PENSION PLANS AS A TAX DODGE

Pension plans as a tax dodge. Pensions as a tax dodge are making a comeback with wealthy business owners. That’s an area where traditional pension plan’s are getting new life. Pensions, also known as defined benefit plans, can be used by doctors, law partners and wealth managers to stash hundreds of thousands of dollars in income a year to hide money from the IRS. By doing so, they’ll get around the income limits Congress created to bar them from generous new tax break for owners of pass through entities, who report the firms income on their individual tax returns. Pension plans as a tax dodge.

The Treasury Department proposed regulations last week specifying who qualifies for 20 percent deduction, which effectively slashes the top tax rate to just under 30 percent from 37 percent. The rules also say that planning techniques using a pension plan as a tax dodge are in fact not legal, but are considered “crack and pack”-where business owners split their firms into different entities to lower their tax bills-are considered abusive. These will end up with massive tax debts, and penalties and will eventually need Tax Resolution, or face a IRS Wage Garnishment.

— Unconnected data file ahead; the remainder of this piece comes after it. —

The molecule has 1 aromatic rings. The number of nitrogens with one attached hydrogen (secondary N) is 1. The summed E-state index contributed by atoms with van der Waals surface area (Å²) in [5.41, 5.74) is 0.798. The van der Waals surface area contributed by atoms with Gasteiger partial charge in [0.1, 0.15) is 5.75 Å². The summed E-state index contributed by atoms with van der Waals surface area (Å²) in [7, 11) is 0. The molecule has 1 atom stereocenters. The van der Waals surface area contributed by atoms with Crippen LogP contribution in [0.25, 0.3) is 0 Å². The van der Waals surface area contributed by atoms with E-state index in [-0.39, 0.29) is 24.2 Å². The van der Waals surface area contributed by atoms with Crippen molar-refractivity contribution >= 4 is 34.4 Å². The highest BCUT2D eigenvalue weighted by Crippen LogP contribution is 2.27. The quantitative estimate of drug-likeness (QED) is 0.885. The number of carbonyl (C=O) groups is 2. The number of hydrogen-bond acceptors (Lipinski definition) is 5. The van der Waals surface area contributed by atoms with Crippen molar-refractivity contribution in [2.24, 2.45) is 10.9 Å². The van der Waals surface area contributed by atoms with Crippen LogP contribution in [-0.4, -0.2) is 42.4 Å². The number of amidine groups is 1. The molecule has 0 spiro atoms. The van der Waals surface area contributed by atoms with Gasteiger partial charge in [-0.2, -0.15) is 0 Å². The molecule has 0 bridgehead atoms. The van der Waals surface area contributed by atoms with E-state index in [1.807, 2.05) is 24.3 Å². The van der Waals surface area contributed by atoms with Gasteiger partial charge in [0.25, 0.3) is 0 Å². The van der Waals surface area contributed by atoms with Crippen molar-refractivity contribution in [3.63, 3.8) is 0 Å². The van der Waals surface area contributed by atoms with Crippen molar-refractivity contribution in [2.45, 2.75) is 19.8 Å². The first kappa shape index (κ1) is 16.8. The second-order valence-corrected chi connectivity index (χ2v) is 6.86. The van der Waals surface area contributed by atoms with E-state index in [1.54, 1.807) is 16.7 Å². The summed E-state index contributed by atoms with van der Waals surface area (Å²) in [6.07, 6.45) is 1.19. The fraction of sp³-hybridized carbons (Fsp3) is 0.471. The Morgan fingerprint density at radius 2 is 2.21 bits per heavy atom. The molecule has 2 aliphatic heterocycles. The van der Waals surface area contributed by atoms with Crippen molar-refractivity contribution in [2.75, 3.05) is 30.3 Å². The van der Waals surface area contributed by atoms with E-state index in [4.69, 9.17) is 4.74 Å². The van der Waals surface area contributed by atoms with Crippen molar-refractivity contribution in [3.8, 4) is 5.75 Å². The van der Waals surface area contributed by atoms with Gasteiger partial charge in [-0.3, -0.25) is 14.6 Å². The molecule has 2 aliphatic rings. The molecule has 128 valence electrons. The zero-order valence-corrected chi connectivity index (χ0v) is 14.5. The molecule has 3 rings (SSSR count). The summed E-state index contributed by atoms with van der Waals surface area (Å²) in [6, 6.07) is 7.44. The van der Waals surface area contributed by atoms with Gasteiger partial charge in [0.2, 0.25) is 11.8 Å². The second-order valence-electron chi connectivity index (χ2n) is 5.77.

That’s pushing top earning service professionals to figure out other ways to get below the income limits of $315,000 if they’re married, or $157,500 if they’re single, so they can take full advantage of one of the tax law’s biggest gift’s. One of the workarounds is a retirement plan more associated with union workers. “Doctors and lawyers got really annoyed when they were excluded from the pass through deduction,” said Daniel Kravitz, president of retirement plan administrator Kravitz. “After tax reform, these plans became even more beneficial.” Finding a tax dodge became very important to those seeking shelter from taxes. Finding a Tax Resolution Services firm will eventually, after the IRS catches the illegal schemes, be what these entities need. They may eventually have to look at the IRS Fresh Start Program for help.

Kravitz said his firm, a specialist in defined benefit plans for small businesses, is actively marketing pensions as a way for service professionals to get around the new rules. Before the tax overhaul, clients typically used them to defer paying taxes on income. Defined benefit plans are generally set up in the last few months of the year, but Kravitz said he’s already having his busiest sales year ever, as clients start new pensions called cash balance plans and boost contributions on existing plans.